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Resident Happiness and Community Communication In Real Life (IRL)

Noriko Kurata/Associate Professor, Faculty of Global Management, Chuo University
Areas of Specialization: Public Policy and Regional Government Theory

My research

Before starting my career as a university faculty member, I worked for a local municipality for more than 15 years.

Institutions such as national and prefectural agencies do not allow people to casually visit the departments in charge of policy. Appointments are required and ID must be shown when entering such a building. The public can convey their opinions to national and prefectural governments by email or the Internet, but such communication is in the form of digital text; that is, it is communication in the virtual world.

On the other hand, as staff at administrative agencies closest to residents, local public officials of municipalities carry out public policy while engaging in real contact with local residents. At local municipal government offices, anyone can access and talk to the department in charge in real life. Having offices located near the homes of local residents is not the only aspect of an easily-accessible government. There must also be mechanisms for actually listening to the thoughts of residents closely. Engaging with the real world is essential for understanding life in the community. I believe that communication between government and residents fulfills the most important role within this real world. Efforts for active mutual communication in everyday life are necessary even the relationship is close.

Each resident living in the community is a professional in some way. Through their daily lives, residents obtain specialized knowledge and wisdom about the community. The administration of a local municipality is a place to listen to, adjust, and systematize such knowledge and wisdom. Therefore, if residents have the time, energy, and interest to be involved in their community, they can actively cooperate with local government to create their community.

I am researching the ordinances and plans of local municipalities from the perspective of public policy and legal policy. It goes without saying that the enactment of an ordinance requires a vote by the legislative assembly, but there are also cases in which the residents participate directly in formulating the original bill. Residents also participate in drafting the plan. Ordinances and plans express what the municipality, assembly, and residents want to emphasize and what they want to protect. In other words, they express the culture of that municipality.[1][2][3]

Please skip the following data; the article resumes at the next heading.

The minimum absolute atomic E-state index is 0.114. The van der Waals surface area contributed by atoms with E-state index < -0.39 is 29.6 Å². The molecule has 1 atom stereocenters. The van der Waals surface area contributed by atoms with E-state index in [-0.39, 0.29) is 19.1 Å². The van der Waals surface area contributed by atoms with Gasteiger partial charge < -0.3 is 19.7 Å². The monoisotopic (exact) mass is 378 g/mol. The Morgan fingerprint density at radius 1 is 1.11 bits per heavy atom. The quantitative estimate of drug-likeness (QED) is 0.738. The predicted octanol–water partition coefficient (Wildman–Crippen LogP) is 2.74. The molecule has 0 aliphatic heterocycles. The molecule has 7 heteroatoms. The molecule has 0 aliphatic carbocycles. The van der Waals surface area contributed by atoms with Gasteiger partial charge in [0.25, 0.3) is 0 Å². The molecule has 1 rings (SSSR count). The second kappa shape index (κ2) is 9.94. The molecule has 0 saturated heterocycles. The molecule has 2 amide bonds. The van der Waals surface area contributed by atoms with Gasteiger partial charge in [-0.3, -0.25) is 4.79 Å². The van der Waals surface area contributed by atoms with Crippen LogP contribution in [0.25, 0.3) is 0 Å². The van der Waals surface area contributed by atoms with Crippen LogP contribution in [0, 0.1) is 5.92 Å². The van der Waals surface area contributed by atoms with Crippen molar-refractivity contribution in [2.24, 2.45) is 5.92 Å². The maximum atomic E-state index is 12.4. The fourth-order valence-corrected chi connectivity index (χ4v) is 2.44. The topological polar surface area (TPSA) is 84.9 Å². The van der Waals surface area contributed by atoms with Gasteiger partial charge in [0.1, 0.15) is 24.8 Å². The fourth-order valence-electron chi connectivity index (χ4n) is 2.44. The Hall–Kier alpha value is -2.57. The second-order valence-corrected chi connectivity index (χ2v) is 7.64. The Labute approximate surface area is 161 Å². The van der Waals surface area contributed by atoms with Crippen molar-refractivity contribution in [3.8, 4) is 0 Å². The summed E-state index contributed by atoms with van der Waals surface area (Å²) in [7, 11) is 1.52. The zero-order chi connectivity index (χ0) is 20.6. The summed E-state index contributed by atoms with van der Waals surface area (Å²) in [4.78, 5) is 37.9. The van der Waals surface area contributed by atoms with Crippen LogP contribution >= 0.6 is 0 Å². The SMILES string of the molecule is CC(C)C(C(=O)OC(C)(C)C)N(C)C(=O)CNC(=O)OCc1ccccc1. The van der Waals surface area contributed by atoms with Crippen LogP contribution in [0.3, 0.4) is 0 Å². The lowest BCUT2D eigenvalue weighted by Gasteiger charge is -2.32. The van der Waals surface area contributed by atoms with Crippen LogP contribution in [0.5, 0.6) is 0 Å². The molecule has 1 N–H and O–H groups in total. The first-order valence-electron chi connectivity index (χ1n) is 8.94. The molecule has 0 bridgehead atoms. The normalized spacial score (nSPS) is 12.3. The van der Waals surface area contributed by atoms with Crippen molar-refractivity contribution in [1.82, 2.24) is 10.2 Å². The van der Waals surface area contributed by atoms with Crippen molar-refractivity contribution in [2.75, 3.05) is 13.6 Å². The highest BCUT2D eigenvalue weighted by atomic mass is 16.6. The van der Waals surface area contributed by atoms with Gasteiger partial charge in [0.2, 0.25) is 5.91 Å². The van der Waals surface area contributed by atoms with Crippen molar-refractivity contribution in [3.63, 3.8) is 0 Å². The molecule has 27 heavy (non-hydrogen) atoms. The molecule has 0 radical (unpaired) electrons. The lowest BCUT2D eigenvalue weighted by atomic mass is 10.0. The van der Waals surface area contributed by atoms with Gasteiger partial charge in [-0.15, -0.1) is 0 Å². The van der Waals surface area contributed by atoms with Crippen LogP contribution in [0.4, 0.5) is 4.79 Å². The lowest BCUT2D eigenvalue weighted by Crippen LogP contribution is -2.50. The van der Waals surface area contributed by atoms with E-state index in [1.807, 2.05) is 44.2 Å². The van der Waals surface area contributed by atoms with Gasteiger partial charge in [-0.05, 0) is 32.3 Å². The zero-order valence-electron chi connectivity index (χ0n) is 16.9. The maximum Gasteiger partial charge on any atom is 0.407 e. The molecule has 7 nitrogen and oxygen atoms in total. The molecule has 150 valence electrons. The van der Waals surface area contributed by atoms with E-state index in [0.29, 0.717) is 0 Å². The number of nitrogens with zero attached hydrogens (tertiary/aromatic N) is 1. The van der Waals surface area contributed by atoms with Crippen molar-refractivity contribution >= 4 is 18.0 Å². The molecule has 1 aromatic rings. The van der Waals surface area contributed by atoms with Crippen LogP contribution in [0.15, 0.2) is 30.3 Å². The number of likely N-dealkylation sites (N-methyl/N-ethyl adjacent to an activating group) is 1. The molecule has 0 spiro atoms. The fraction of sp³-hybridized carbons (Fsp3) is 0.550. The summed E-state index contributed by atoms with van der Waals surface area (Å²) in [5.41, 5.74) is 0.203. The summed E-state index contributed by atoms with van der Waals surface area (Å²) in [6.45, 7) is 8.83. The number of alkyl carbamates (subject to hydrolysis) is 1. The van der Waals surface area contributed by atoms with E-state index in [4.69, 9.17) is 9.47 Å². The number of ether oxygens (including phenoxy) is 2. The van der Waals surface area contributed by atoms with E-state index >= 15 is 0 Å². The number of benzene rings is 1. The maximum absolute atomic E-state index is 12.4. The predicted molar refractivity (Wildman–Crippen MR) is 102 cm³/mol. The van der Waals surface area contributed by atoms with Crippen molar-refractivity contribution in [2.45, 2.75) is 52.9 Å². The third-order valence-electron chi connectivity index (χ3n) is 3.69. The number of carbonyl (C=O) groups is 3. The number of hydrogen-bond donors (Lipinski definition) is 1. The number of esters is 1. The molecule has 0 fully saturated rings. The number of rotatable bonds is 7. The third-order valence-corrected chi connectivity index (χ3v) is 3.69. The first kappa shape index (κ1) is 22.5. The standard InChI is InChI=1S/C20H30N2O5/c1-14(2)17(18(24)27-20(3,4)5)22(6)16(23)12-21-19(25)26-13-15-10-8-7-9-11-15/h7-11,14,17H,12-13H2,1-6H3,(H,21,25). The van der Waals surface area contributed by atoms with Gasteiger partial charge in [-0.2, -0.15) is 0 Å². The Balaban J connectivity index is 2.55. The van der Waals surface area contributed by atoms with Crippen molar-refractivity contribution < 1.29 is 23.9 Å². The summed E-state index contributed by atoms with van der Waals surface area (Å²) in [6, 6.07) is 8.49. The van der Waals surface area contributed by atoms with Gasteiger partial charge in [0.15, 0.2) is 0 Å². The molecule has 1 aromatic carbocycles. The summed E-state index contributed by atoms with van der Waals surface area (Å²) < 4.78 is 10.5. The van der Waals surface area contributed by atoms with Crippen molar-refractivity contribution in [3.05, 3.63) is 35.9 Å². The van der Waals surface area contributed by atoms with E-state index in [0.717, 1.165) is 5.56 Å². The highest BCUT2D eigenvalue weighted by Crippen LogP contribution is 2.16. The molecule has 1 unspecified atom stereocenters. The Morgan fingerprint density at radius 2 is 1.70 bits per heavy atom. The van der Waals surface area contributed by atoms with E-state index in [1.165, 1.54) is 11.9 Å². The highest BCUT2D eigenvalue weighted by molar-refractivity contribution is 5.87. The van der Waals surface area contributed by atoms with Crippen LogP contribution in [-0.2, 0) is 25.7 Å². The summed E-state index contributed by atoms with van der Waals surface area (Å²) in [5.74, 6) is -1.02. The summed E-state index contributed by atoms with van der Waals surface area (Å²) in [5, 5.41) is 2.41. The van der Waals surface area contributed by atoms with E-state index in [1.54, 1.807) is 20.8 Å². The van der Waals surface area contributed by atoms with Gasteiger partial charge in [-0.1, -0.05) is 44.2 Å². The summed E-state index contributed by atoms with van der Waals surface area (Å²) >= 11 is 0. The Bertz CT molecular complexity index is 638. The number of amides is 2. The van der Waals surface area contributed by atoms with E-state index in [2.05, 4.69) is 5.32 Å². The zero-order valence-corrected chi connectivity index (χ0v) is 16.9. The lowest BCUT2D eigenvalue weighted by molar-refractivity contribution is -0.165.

Comprehensive plans are the highest-ranking plans of local municipalities and share one common theme. Each municipality seeks to be a place where all people can live with peace of mind in good health. This is the ultimate wish and form of happiness shared by all residents of Japan. Although regional revitalization tends to emphasize the dispersal of population from Tokyo to rural areas and the strengthening of local earning power, it must ultimately contribute to the desires of residents. I have conducted research by focusing on the desire to be healthy.[4][5]

All people

Currently, a different dimension of child-raising support is being advocated as a national policy. However, Japanese citizens are looking not only to the near future, but also to the distant future. Life does not end at the age that a person is eligible to receive child-raising support. In the age of 100-year lifespans[6], people may be reluctant to have children if they do not foresee a bright future for themselves or their children. Here, all people refer to children, adults, the child-raising generation, the elderly, people with disabilities, and foreigners. During the process of life, people undergo changes such as growing from children into adults, raising their own children, becoming elderly, and possibly becoming disabled. Over such a long life, we must examine whether people can live with peace of mind despite such changes, and how public policy can support the resilience of each individual.

With peace of mind

The declining population is most likely the key to determining whether or not people can live with peace of mind. The number of vacant houses is increasing both in rural and urban areas, and there are more situations in which almost no neighboring residents can be seen. In recent years, there are some areas where brutal robberies targeting ordinary households arise or it is difficult to establish community associations due to aging populations and a lack of people willing to participate in such associations. It is important to increase the number of residents by increasing the number of workplaces in the community, a concept which is indicated in the national strategy for regional revitalization. At the same time, it is essential to establish communication between new residents and existing residents.

In good health